Without the proper gear and knowledge, scuba diving can be dangerous for a beginner. This is why you should take classes to become a certified diver if you haven't done so already. Learn how to stay safe in the water with our expert advice covering buoyancy compensators, regulators, dive computers, wetsuits, and more. It's everything you need to know for a great diving experience.
Buoyancy Compensator Advice
Bladder worn by divers that provides air or releases air to establish buoyancy underwater and on the surface.
Features include valves to increase air or release pressure, a harness, a backplate, pockets, a weighting system, anchor points and emergency inflation cylinders.
Buoyancy Compensator Sizing:
Material: Buoyancy control devices (BCD's) come in two types of configurations, a single and dual bladder style BCD. 90% of the BCD's on the market are of the single bag variety. They are made from 420 denier nylon, which is both ideal for travel and highly puncture resistant. High denier nylons like 840, 1000, 1200 are heavier but, highly scratch resistant against sharp objects such as wrecks. They are ideal for the technical diver. Dual bag style BCD have the benefits of higher denier nylon with a urethane inner bladder. They need more maintenance but are sort of a hybrid between recreational and technical style BCD's
90% of all BCDs have a wraparound bladder that puts air underneath your arm which is principally designed for comfort. Wing style BCD's are directed to the more technical experienced diver and can pro-vide higher lift for twin tanks etc.
Buoyancy Compensator Integrated Weights:
One of the biggest advances in BCD design is integrating the weight system into the actual vest. By doing so you eliminate the weight belt getting lost under the vest, slipping down your legs, or having to constantly re-adjust as your wetsuit com-presses and decompresses. The weight system should have two easily releasable pouches just below the front pockets or the front waistline of the BCD. This will house the majority of the weights, however you will need to have counter balancing weights in two non-releasable pockets on the back of the BCD. This will prevent you from fighting to stay upright while on the surface. For example let's say you need 24 lbs of weight. You would put 10lbs on each side in the releasable pockets and 2lbs in each of the non-releasable pockets.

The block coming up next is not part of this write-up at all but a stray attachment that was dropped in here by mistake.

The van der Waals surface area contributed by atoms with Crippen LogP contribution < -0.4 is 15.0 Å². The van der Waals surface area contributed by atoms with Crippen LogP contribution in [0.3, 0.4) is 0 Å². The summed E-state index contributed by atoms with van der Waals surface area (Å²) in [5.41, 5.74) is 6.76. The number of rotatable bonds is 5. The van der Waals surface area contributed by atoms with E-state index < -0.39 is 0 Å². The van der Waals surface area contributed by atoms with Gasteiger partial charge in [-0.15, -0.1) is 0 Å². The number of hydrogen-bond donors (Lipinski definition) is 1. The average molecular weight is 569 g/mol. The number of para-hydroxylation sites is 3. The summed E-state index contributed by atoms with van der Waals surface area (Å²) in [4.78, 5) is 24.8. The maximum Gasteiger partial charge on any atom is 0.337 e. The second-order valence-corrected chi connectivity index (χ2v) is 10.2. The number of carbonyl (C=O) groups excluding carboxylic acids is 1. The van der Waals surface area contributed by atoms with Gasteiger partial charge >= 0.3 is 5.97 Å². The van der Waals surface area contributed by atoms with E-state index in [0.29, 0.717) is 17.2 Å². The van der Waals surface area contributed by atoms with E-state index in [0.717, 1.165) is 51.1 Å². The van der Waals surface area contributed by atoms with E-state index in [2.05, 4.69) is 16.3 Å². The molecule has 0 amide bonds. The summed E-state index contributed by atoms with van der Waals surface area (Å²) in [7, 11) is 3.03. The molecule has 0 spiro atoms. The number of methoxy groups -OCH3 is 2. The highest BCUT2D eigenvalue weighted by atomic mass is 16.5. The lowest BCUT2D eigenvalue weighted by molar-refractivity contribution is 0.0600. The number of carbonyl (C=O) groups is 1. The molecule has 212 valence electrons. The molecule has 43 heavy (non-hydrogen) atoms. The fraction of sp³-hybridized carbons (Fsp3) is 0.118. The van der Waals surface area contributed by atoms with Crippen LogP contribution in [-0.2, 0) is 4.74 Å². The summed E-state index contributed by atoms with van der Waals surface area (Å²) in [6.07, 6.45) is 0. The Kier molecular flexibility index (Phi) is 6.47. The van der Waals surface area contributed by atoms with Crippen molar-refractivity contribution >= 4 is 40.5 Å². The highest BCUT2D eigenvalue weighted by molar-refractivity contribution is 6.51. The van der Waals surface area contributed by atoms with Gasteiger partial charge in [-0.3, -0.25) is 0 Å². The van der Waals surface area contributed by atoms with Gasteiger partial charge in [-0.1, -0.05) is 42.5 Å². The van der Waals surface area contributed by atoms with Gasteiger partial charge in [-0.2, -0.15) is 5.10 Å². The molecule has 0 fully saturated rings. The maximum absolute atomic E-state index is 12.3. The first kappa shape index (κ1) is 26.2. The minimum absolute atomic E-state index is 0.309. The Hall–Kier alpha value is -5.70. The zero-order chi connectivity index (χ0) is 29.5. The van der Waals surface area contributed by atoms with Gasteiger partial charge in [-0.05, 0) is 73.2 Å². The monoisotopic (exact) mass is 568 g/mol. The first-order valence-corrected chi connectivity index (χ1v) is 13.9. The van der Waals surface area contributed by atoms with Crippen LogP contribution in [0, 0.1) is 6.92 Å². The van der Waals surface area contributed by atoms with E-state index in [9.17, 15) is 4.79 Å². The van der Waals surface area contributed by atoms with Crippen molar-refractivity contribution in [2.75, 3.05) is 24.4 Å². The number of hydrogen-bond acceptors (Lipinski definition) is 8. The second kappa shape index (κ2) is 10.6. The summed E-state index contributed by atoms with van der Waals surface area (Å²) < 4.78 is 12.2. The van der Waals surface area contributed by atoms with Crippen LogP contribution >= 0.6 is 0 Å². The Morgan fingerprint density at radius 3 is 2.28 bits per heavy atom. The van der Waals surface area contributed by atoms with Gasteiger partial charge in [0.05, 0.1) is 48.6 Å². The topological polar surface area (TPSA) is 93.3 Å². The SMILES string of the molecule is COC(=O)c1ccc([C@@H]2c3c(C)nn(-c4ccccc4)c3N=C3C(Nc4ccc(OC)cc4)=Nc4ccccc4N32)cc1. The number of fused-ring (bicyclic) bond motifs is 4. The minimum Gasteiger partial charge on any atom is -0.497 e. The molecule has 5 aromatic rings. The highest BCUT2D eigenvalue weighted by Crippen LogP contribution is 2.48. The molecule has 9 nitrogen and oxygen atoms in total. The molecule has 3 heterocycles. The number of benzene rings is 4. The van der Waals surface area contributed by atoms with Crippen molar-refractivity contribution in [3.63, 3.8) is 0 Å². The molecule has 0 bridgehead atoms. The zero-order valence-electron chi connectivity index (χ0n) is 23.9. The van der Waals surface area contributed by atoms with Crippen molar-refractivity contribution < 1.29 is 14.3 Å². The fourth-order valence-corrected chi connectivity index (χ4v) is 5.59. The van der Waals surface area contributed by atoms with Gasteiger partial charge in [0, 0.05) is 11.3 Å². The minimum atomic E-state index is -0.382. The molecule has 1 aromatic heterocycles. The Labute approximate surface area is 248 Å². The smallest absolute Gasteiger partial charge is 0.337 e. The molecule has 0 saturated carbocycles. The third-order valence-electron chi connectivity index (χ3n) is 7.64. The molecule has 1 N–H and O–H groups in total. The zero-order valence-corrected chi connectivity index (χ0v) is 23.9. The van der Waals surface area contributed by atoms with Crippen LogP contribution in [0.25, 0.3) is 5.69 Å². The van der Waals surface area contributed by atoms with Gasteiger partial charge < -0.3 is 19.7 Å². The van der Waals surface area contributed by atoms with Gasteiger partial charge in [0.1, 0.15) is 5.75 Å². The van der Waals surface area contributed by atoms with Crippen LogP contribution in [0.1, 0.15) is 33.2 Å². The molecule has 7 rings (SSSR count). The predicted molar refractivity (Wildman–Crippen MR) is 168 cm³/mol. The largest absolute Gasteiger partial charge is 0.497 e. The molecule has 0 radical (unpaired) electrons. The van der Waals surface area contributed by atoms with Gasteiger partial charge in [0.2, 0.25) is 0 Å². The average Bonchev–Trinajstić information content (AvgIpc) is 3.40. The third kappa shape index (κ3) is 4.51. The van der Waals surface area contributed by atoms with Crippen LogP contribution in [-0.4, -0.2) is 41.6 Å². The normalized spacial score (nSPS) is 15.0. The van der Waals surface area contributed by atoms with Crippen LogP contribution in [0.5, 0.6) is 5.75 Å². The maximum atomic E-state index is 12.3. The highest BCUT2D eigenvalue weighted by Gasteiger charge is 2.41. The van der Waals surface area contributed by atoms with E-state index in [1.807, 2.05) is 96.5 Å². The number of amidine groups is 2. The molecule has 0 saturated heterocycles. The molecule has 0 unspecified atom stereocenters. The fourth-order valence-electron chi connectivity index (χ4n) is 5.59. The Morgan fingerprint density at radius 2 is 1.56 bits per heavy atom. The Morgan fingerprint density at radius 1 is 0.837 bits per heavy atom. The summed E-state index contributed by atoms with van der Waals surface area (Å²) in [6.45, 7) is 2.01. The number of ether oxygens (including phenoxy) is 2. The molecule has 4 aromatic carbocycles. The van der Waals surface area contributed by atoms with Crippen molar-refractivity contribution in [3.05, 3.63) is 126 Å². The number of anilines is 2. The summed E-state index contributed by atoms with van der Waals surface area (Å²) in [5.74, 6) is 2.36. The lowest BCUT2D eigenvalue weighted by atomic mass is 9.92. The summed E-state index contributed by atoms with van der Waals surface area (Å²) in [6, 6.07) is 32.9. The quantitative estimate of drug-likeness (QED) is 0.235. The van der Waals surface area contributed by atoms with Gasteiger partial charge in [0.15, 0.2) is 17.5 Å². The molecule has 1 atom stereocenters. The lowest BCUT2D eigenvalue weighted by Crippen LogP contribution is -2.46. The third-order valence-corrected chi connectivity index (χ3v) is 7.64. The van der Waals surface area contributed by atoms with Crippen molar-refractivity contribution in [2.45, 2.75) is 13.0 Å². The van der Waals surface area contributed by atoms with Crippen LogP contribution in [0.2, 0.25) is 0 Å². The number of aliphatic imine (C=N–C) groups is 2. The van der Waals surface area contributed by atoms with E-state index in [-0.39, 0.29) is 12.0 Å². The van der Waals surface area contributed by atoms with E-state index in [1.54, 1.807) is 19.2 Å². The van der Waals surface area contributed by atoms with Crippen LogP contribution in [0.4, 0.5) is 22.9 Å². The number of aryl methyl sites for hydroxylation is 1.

Buoyancy Compensator's Designed for Women:
What makes them different than the standard BCD's:
Reduced backpack height-taking the pressure off the spine and distributing it more evenly around the hips.
Chest area redesigned to conform to a woman's physique
No chest strap - reducing constriction in breathing
Integrated weight system prevents bruising from the weights on the hips
Buoyancy Compensator Air Integrated Inflators:
One of the most popular trends is replacing your power inflator with an Alternate Air Source Integrated Inflator. The benefits to this is twofold, one if your regulator gets knocked out of your mouth you just breathe off your alternate which is right where your inflator was, and two you eliminate that long octopus hose, all while still being able to inflator your BCD form the same device.
Buoyancy Compensator D-Rings:
D-rings or hard points are strategically placed around the vest so you can hang your spare light, writing slate, wreck reel etc.
Regulators consist of a first and second stage. They are designed to take the high tank pressure and break it down to a divers demand level.
Advances in regulator technology and materials allow for easier breathing, and less jaw fatigue.
What is the primary purpose of a regulator?
Since there is no way a diver can breathe directly off a scuba tank, they need a regulator to take that tank's high pressure, break it down and deliver air based on the divers demand.
How does a regulator work?
Generally the first stage of the regulator that attaches to the tank, takes the high pressure and breaks it down to an intermediate pressure of approximately 125-140 psi over ambient pressure. So at 33 feet it is actually giving 145psi-165psi and at 66 feet it reads 15psi higher etc. Then, the air comes out of the low pressure ports on the first stage and fills the hose line up which is connected to the second stage, where the diver's mouth-piece is located. Air is then provided on a diver demand basis. You inhale the air from the hose fills the open space in the mouthpiece and you breathe in.
What are the primary components of a regulator?
In looking at the first stage of a regulator you need to consider several factors.
Overbalanced, Balanced or Unbalanced: